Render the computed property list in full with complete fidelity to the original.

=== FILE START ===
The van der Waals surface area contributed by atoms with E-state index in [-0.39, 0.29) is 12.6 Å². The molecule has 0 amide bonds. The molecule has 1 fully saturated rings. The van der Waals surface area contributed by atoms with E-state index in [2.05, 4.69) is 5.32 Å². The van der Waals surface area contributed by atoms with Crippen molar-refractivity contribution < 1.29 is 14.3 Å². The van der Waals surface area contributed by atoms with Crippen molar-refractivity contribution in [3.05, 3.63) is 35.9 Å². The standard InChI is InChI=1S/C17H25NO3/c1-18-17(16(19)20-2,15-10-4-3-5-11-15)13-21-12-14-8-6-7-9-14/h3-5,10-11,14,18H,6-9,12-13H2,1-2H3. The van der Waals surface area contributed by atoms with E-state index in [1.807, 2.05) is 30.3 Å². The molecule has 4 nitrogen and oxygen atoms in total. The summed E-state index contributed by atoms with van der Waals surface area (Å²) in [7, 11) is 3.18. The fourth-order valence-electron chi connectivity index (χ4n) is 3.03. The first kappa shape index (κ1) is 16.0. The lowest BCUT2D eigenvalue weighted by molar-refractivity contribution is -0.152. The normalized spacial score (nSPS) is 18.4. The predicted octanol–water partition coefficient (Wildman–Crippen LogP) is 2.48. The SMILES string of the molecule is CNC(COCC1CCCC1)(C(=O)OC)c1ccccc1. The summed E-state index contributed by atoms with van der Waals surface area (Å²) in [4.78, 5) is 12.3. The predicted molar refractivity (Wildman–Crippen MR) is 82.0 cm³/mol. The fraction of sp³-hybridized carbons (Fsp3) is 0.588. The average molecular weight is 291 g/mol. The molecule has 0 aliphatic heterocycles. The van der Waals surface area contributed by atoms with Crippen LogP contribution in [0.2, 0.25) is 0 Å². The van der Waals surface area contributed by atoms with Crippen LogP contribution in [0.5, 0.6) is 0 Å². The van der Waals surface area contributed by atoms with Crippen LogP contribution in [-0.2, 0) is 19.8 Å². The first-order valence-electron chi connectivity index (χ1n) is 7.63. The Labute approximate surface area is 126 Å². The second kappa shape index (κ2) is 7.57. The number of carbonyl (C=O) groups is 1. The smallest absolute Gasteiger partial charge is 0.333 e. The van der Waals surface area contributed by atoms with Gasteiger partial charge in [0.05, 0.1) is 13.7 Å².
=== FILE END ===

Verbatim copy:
The van der Waals surface area contributed by atoms with E-state index in [-0.39, 0.29) is 12.6 Å². The molecule has 0 amide bonds. The molecule has 1 fully saturated rings. The van der Waals surface area contributed by atoms with E-state index in [2.05, 4.69) is 5.32 Å². The van der Waals surface area contributed by atoms with Crippen molar-refractivity contribution < 1.29 is 14.3 Å². The van der Waals surface area contributed by atoms with Crippen molar-refractivity contribution in [3.05, 3.63) is 35.9 Å². The standard InChI is InChI=1S/C17H25NO3/c1-18-17(16(19)20-2,15-10-4-3-5-11-15)13-21-12-14-8-6-7-9-14/h3-5,10-11,14,18H,6-9,12-13H2,1-2H3. The van der Waals surface area contributed by atoms with E-state index in [1.807, 2.05) is 30.3 Å². The molecule has 4 nitrogen and oxygen atoms in total. The summed E-state index contributed by atoms with van der Waals surface area (Å²) in [7, 11) is 3.18. The fourth-order valence-electron chi connectivity index (χ4n) is 3.03. The first kappa shape index (κ1) is 16.0. The lowest BCUT2D eigenvalue weighted by molar-refractivity contribution is -0.152. The normalized spacial score (nSPS) is 18.4. The predicted octanol–water partition coefficient (Wildman–Crippen LogP) is 2.48. The SMILES string of the molecule is CNC(COCC1CCCC1)(C(=O)OC)c1ccccc1. The summed E-state index contributed by atoms with van der Waals surface area (Å²) in [4.78, 5) is 12.3. The predicted molar refractivity (Wildman–Crippen MR) is 82.0 cm³/mol. The fraction of sp³-hybridized carbons (Fsp3) is 0.588. The average molecular weight is 291 g/mol. The molecule has 0 aliphatic heterocycles. The van der Waals surface area contributed by atoms with Crippen LogP contribution in [0.2, 0.25) is 0 Å². The van der Waals surface area contributed by atoms with Crippen LogP contribution in [0.5, 0.6) is 0 Å². The van der Waals surface area contributed by atoms with Crippen LogP contribution in [-0.2, 0) is 19.8 Å². The first-order valence-electron chi connectivity index (χ1n) is 7.63. The Labute approximate surface area is 126 Å². The second kappa shape index (κ2) is 7.57. The number of carbonyl (C=O) groups is 1. The smallest absolute Gasteiger partial charge is 0.333 e. The van der Waals surface area contributed by atoms with Gasteiger partial charge in [0.05, 0.1) is 13.7 Å².